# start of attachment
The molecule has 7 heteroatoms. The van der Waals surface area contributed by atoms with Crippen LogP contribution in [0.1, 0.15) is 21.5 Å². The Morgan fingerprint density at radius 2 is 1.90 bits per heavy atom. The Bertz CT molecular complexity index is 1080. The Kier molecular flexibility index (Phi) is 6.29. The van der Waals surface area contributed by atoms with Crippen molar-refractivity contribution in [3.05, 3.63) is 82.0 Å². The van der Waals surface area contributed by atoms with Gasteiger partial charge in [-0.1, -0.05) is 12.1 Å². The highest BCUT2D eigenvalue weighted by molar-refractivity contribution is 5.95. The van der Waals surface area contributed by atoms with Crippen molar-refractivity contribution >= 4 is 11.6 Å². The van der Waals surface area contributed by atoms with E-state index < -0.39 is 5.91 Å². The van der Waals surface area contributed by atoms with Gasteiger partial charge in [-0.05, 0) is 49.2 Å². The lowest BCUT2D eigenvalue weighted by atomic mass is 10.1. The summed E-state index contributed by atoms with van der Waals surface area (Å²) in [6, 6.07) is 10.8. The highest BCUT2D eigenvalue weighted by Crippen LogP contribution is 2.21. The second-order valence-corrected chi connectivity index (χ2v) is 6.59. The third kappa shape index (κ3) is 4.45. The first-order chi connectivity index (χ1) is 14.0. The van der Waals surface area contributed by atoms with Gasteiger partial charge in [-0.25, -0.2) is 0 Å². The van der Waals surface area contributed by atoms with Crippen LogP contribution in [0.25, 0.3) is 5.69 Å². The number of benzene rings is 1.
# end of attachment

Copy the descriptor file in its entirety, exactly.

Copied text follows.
The molecule has 7 heteroatoms. The van der Waals surface area contributed by atoms with Crippen LogP contribution in [0.1, 0.15) is 21.5 Å². The Morgan fingerprint density at radius 2 is 1.90 bits per heavy atom. The Bertz CT molecular complexity index is 1080. The Kier molecular flexibility index (Phi) is 6.29. The van der Waals surface area contributed by atoms with Crippen molar-refractivity contribution in [3.05, 3.63) is 82.0 Å². The van der Waals surface area contributed by atoms with Gasteiger partial charge in [-0.1, -0.05) is 12.1 Å². The highest BCUT2D eigenvalue weighted by molar-refractivity contribution is 5.95. The van der Waals surface area contributed by atoms with Crippen molar-refractivity contribution >= 4 is 11.6 Å². The van der Waals surface area contributed by atoms with E-state index < -0.39 is 5.91 Å². The van der Waals surface area contributed by atoms with Gasteiger partial charge in [-0.05, 0) is 49.2 Å². The lowest BCUT2D eigenvalue weighted by atomic mass is 10.1. The summed E-state index contributed by atoms with van der Waals surface area (Å²) in [6, 6.07) is 10.8. The highest BCUT2D eigenvalue weighted by Crippen LogP contribution is 2.21. The second-order valence-corrected chi connectivity index (χ2v) is 6.59. The third kappa shape index (κ3) is 4.45. The first-order chi connectivity index (χ1) is 14.0. The van der Waals surface area contributed by atoms with Gasteiger partial charge in [-0.25, -0.2) is 0 Å². The van der Waals surface area contributed by atoms with Crippen LogP contribution in [0.25, 0.3) is 5.69 Å². The number of benzene rings is 1.